I played around with that a long time, but working the words “kindergarten” and “enrollment” into a one-column headline is a challenge. I finally just gave an internal “oh well” and went with “k’garten.” Deadline loomed.

“Deadline loomed” is a pretty good reason for a lot of what you see in the Observer from week to week. There’s only so much that can be accomplished before it’s 3 p.m. Tuesday once again.

Why did we use that big Observer filler ad instead of writing about your event? Maybe deadline loomed.

Anyway, Dan asked who gave me permission to write “k’garten” for “kindergarten.” Who said that was an appropriate shortening of the word? Certainly not the Associated Press Stylebook, he said.

I doubt if the AP Stylebook addresses the possibility of abbreviating that word. I don’t consult the AP book all that often, which is probably obvious. We use the unwritten SLO Stylebook that changes from time to time based on what I think looks good and maybe on what I had for breakfast.

For example, I suppose we’ll use “e-mail” instead of “email” for a few more years. We’ll continue to use a lower case “i” in internet. The same with “website” instead of “Website” or “Web site.” I don’t know what AP says about this.

You’ll never see “backyard” in the Observer just like you’ll never see “frontyard” or “sideyard.” I shouldn’t say never; something might slip past my gaze. When you send in news about your “fundraiser,” you might as well save me the two seconds needed to change it to fund raiser.

Dan accused me of hating German words such as “kindergarten,” of being a hater in general, of serving as a word butcher, of causing my k’garten teacher Miss Gillen to do the proverbial turning over in her grave.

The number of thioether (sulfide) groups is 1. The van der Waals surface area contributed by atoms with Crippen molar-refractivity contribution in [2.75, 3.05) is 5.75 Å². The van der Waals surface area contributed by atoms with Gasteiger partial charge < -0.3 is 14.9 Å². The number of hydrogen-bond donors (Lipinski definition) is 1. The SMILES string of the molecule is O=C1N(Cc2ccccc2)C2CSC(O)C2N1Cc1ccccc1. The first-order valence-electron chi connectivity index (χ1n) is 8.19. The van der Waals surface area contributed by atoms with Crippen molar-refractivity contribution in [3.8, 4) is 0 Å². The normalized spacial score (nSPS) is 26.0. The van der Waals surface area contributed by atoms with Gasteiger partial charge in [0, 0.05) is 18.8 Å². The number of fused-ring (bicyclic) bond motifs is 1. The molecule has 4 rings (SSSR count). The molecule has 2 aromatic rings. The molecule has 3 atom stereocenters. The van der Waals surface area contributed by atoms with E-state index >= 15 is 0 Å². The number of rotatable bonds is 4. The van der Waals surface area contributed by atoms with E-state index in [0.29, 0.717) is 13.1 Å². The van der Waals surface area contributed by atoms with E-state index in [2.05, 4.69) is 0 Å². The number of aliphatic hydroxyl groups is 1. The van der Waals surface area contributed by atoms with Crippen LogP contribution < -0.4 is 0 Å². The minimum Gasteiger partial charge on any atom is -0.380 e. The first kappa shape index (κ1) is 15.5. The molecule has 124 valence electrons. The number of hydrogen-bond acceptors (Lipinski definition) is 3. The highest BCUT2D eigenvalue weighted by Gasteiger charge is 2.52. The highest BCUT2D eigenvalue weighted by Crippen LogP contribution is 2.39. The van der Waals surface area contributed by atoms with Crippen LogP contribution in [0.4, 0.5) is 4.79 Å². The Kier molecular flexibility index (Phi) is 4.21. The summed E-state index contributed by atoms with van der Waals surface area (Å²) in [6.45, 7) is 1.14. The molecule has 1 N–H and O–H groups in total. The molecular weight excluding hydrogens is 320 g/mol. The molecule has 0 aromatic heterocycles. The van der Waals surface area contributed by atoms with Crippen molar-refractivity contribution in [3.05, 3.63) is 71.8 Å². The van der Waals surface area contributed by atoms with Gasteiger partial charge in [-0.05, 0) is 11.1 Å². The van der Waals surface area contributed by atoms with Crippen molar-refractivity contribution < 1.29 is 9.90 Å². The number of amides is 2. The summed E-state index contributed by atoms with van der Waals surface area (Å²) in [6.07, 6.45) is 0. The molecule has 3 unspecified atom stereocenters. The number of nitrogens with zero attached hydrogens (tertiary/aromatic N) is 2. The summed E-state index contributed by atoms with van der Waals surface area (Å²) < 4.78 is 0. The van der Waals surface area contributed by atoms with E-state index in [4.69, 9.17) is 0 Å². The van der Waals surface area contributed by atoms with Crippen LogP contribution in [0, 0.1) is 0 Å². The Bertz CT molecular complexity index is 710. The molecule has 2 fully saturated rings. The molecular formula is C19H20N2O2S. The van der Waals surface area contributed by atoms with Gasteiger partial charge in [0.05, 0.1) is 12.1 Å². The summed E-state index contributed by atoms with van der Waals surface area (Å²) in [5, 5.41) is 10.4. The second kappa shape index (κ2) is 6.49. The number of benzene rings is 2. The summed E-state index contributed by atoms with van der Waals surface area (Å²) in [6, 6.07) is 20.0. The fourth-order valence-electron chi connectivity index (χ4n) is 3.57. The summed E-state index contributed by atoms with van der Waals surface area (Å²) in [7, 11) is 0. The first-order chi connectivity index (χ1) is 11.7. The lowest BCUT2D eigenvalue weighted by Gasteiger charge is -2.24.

“Moaning. Pushing up the dirt. Heading for your house late at night with a word cleaver in her skeletal fingers. ‘D’green boy...’ she whispers. ‘Lil k’garten boy now a n’paper man.’”

And so forth. Dan does carry on with his Observer fun.

DO I dare mention the Observer wall? It’s the newest ugliest thing in Morenci. Someone suggested that it gives a ghetto look to the neighborhood. I’m now working in the ghetto.

For those of you who are distant readers, I’m referring to what’s remaining of the former car dealership after it was demolished. There’s a photo on the Observer website (an Aug. 10 entry).

The absence of a north wall in the old building was a demolition surprise. The builders just used the Observer wall and attached plaster to it. Now portions of the plaster remain.

I suppose it would eventually disappear as it’s exposed to the weather if you didn’t mind looking at it for a few years. The demolition company pounded away at it with a hammer (and damaged my brick). The workers had already tried to knock it off with their heavy equipment (and damaged my brick). Their specialty is demolition.

I’m not sure what’s going to happen. It’s part of the building that the city bought. In other words, it’s not my plaster and I would like it to be removed without damage to the Observer. I like the old bricks.

Any ideas from readers? Don’t tell me to cover it over with metal. Stucco? The plaster probably has to come off first. A lot of people are talking about a mural, but a city official cautioned me about investing in something that might later be blocked by construction of a new building.

I don’t know what lies ah’d for the w’ll, but I’m going to c’tinue to save cash by lim’tin’ ink usage at every op’tunity. That’s why I did it, D’boy.